Common Thyme or Garden Thyme is identifiable by its tiny narrow, spear shaped, grey-green leaves that grow in pairs opposite to one another; its velvet white twigs & its spicy aroma. Like lavender, sage & rosemary, thyme is part of the mint family.
In the Middle Ages, thyme was a symbol of courage, woven into scarves & gifted to Crusaders. A tea of steeped thyme leaves was used to see nymphs & fairies and to prevent nightmares. Herbalist of this time prescribed it as a stimulant and antispasmoic & its aroma was used to treat melancholy and epilepsy.
in 1725, it was discovered that Thymol (component of thyme essential oil) was a powerful disinfectant against fungi & bacteria, as well as an expectorant (loosening phlegm in the respiratory tract).
Today, thyme is used to quell numerous complaints internally & externally, from athletes' foot to diarrhea. but its most popular us is as a culinary herb, used to season & garnish dishes.
Antioxidant & anti-fungal
Relieves cough & loosens mucus so it can be coughed up
Helps improve circulation
Boosts immune system
Can relive stress
Parts used: leaves & flowers
Collection: leaves are best harvested in summer before bloom
Thyme aromatherapy relieves congestion in the lungs & aids with asthma, broccitis & sinus issues. It can be beneficial for imporving memeor & concentration. Thyme oil has a abundance of wonderful properties including: antifungal, amtimicrobial, antiviral antiseptic & immunostimulant propertie.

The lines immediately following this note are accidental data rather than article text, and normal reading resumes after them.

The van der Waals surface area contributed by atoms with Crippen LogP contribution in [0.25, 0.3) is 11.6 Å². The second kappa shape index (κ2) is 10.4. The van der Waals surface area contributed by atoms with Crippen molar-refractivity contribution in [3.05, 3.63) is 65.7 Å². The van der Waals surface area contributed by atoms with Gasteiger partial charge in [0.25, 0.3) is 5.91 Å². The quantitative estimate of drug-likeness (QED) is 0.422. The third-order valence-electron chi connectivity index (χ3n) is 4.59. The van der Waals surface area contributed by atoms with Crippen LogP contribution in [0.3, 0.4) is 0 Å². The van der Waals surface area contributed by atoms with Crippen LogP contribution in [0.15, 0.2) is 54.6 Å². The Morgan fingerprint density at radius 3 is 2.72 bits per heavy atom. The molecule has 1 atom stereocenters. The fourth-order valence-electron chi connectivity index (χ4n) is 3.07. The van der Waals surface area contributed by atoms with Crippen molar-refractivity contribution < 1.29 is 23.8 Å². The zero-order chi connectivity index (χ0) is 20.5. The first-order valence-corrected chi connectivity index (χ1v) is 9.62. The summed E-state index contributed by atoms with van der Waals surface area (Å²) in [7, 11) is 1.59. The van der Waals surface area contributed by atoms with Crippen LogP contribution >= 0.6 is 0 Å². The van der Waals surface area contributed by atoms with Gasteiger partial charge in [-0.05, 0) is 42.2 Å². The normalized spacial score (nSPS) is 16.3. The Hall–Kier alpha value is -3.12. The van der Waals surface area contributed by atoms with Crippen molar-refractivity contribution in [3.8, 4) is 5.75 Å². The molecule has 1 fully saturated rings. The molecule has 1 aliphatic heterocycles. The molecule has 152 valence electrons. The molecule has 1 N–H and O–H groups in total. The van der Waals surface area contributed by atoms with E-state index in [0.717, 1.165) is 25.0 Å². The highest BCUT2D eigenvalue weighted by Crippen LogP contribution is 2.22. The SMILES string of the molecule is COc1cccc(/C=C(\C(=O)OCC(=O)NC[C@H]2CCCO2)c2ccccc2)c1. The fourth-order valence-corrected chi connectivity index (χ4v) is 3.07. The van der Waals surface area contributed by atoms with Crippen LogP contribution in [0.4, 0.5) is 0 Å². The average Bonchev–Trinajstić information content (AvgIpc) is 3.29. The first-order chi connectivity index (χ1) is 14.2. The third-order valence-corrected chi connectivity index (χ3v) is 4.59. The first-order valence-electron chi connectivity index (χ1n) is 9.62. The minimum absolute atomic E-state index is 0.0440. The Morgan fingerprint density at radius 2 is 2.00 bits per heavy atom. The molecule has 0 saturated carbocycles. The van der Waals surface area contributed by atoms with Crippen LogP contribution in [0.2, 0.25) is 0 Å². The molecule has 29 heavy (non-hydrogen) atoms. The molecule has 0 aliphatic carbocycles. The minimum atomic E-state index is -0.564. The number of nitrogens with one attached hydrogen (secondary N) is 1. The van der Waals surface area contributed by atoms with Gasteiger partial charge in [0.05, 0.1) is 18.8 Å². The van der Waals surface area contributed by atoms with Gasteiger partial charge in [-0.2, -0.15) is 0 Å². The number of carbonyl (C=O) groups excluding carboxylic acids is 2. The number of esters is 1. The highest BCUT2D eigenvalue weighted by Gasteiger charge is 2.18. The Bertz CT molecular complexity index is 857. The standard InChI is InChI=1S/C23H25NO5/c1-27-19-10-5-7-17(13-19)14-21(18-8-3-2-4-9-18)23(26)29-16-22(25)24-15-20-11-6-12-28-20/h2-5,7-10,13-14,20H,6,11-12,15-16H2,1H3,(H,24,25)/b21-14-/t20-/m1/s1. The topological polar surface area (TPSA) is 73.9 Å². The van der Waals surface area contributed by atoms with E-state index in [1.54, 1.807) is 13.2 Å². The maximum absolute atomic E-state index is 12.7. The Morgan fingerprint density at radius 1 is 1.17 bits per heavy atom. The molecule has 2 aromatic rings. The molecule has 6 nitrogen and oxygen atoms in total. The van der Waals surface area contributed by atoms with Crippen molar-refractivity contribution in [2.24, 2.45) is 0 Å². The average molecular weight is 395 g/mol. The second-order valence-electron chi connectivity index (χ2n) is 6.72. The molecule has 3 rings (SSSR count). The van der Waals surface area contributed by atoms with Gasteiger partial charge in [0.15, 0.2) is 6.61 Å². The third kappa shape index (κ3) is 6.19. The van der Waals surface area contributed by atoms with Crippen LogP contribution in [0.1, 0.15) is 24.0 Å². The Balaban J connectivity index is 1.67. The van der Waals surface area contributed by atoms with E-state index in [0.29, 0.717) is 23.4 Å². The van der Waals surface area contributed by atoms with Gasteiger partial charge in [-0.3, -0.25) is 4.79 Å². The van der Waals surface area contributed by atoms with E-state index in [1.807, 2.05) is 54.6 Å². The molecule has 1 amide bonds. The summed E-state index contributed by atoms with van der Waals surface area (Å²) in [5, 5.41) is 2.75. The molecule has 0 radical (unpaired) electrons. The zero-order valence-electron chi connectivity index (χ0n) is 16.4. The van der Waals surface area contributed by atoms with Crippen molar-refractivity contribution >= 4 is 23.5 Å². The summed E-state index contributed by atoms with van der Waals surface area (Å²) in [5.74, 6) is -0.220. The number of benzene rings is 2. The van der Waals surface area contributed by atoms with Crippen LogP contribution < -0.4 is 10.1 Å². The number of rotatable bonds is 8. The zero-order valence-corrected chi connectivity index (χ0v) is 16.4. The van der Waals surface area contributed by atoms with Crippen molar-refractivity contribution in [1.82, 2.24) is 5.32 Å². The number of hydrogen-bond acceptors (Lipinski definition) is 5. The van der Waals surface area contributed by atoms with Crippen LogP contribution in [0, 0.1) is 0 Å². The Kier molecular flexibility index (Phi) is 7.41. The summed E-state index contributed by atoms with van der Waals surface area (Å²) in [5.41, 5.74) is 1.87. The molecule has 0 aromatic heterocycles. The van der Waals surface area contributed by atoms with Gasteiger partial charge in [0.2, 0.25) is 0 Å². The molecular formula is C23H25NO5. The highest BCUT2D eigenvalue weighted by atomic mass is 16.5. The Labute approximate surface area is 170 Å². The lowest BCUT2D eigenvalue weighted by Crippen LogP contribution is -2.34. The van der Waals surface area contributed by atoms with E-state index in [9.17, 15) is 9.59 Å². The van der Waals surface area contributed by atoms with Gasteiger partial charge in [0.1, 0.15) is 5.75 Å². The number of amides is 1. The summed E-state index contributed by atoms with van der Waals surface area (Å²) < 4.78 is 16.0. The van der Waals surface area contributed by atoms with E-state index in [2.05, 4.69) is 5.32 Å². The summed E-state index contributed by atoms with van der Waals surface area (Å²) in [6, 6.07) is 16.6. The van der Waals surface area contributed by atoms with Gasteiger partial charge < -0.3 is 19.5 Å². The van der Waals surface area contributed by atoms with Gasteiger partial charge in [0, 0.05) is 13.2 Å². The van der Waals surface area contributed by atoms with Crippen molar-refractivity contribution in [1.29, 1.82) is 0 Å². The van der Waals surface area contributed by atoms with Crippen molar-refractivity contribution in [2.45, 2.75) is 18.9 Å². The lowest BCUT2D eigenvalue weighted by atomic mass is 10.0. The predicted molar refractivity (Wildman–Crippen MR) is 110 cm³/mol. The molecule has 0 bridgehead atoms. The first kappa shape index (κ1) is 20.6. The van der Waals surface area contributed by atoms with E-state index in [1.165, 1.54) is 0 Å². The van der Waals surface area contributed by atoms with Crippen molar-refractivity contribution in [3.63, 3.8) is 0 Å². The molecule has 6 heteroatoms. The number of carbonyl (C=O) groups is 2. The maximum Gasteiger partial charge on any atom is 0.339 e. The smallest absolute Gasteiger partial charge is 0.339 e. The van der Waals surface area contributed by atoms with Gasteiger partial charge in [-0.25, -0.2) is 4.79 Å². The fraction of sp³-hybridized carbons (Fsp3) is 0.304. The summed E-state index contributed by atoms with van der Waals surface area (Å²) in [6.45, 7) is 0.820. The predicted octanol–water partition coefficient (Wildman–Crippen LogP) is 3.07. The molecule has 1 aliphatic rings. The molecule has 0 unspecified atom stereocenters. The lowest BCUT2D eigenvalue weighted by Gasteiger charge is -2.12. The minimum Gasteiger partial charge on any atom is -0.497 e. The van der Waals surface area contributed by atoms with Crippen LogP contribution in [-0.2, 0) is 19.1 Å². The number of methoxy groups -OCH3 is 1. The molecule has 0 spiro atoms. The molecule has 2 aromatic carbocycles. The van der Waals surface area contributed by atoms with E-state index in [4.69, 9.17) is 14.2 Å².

Topically thyme essential oil clears acne, oily skin, eczema, dermatitis & sooths insect bites & cuts. When mixed into a massage oil, thyme essential oil helps with soe muscles & joints, stimulares circualtion, and helps reduce water retention.
Thyme can attract good health, by burning the herb, wearing it or drinking it in a herbal tea. when placed beneath your pillow, it encourages a restful seep & protects from nightmares.
When worn, Thyme encourages psychic development & is sad to allow the wearer see fairies.
The Ancient Greeks burned thyme in Temples prior to rituals to purify the space.
The smell of thyme is said to inspire courage & energy
- Magic & Medicine of Plants, by Readers Digest
Desk Reference to Natures Medicine, by Steven Foster & Rebecca L. Johnson, published by National Geographic
The Complete Book of Essential Oils and Aromatherapy, by Valerie Ann Worwood, published by New World Library in 1991
Cunningham's Encyclopedia of Magical Herbs, by Scott Cunningham